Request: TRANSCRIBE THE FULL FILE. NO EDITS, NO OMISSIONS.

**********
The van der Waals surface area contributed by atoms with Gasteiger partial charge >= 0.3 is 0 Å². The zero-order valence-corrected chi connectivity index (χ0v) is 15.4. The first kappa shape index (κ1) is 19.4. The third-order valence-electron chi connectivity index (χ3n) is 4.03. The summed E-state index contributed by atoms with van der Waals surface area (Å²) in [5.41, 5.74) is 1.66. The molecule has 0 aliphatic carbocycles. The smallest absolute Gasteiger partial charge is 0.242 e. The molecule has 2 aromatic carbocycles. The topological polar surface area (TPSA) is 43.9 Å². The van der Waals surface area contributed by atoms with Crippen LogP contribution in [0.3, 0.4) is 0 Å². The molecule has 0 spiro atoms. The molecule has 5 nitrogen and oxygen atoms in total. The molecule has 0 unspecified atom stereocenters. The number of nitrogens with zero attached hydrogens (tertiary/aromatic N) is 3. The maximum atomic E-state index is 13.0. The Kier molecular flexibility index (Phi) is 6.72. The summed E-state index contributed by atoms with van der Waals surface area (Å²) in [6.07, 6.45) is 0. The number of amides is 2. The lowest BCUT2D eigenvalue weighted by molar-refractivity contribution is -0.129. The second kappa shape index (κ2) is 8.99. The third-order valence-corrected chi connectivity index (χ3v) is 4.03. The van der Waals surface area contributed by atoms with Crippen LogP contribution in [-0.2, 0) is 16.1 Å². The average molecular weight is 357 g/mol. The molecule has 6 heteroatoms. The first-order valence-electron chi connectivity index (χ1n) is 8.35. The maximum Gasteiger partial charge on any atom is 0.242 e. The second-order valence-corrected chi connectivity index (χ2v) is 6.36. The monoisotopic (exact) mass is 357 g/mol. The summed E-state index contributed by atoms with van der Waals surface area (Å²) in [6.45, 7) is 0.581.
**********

The van der Waals surface area contributed by atoms with Gasteiger partial charge >= 0.3 is 0 Å². The zero-order valence-corrected chi connectivity index (χ0v) is 15.4. The first kappa shape index (κ1) is 19.4. The third-order valence-electron chi connectivity index (χ3n) is 4.03. The summed E-state index contributed by atoms with van der Waals surface area (Å²) in [5.41, 5.74) is 1.66. The molecule has 0 aliphatic carbocycles. The smallest absolute Gasteiger partial charge is 0.242 e. The molecule has 2 aromatic carbocycles. The topological polar surface area (TPSA) is 43.9 Å². The van der Waals surface area contributed by atoms with Crippen LogP contribution in [0.3, 0.4) is 0 Å². The molecule has 0 spiro atoms. The molecule has 5 nitrogen and oxygen atoms in total. The molecule has 0 unspecified atom stereocenters. The number of nitrogens with zero attached hydrogens (tertiary/aromatic N) is 3. The maximum atomic E-state index is 13.0. The Kier molecular flexibility index (Phi) is 6.72. The summed E-state index contributed by atoms with van der Waals surface area (Å²) in [6.07, 6.45) is 0. The number of amides is 2. The lowest BCUT2D eigenvalue weighted by molar-refractivity contribution is -0.129. The second kappa shape index (κ2) is 8.99. The third-order valence-corrected chi connectivity index (χ3v) is 4.03. The van der Waals surface area contributed by atoms with Crippen LogP contribution in [-0.2, 0) is 16.1 Å². The average molecular weight is 357 g/mol. The molecule has 6 heteroatoms. The first-order valence-electron chi connectivity index (χ1n) is 8.35. The maximum Gasteiger partial charge on any atom is 0.242 e. The second-order valence-corrected chi connectivity index (χ2v) is 6.36. The monoisotopic (exact) mass is 357 g/mol. The summed E-state index contributed by atoms with van der Waals surface area (Å²) in [6.45, 7) is 0.581.